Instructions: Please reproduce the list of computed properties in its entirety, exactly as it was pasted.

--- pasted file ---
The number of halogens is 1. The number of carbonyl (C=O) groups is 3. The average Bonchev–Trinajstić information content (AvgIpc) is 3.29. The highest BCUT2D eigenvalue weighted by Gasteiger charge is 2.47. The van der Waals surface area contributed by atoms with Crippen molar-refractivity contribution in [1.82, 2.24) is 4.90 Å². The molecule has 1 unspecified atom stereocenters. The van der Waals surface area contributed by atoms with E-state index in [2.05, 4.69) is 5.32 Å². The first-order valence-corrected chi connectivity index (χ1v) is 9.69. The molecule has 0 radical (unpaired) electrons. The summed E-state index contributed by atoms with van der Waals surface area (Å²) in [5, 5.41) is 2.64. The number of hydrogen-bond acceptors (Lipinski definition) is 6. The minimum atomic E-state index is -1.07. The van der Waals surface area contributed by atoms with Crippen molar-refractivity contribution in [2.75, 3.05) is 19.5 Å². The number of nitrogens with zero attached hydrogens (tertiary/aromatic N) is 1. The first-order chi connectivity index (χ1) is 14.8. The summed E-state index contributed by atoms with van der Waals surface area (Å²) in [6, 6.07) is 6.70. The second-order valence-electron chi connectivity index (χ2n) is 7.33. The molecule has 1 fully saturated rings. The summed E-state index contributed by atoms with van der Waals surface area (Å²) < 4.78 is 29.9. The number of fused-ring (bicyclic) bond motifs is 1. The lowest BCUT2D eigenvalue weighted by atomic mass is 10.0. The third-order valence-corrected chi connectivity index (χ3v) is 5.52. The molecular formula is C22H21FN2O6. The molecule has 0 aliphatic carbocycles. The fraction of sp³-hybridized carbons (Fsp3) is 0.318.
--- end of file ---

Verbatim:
The number of halogens is 1. The number of carbonyl (C=O) groups is 3. The average Bonchev–Trinajstić information content (AvgIpc) is 3.29. The highest BCUT2D eigenvalue weighted by Gasteiger charge is 2.47. The van der Waals surface area contributed by atoms with Crippen molar-refractivity contribution in [1.82, 2.24) is 4.90 Å². The molecule has 1 unspecified atom stereocenters. The van der Waals surface area contributed by atoms with E-state index in [2.05, 4.69) is 5.32 Å². The first-order valence-corrected chi connectivity index (χ1v) is 9.69. The molecule has 0 radical (unpaired) electrons. The summed E-state index contributed by atoms with van der Waals surface area (Å²) in [5, 5.41) is 2.64. The number of hydrogen-bond acceptors (Lipinski definition) is 6. The minimum atomic E-state index is -1.07. The van der Waals surface area contributed by atoms with Crippen molar-refractivity contribution in [2.75, 3.05) is 19.5 Å². The number of nitrogens with zero attached hydrogens (tertiary/aromatic N) is 1. The first-order chi connectivity index (χ1) is 14.8. The summed E-state index contributed by atoms with van der Waals surface area (Å²) in [6, 6.07) is 6.70. The second-order valence-electron chi connectivity index (χ2n) is 7.33. The molecule has 1 fully saturated rings. The summed E-state index contributed by atoms with van der Waals surface area (Å²) < 4.78 is 29.9. The number of fused-ring (bicyclic) bond motifs is 1. The lowest BCUT2D eigenvalue weighted by atomic mass is 10.0. The third-order valence-corrected chi connectivity index (χ3v) is 5.52. The molecular formula is C22H21FN2O6. The molecule has 0 aliphatic carbocycles. The fraction of sp³-hybridized carbons (Fsp3) is 0.318.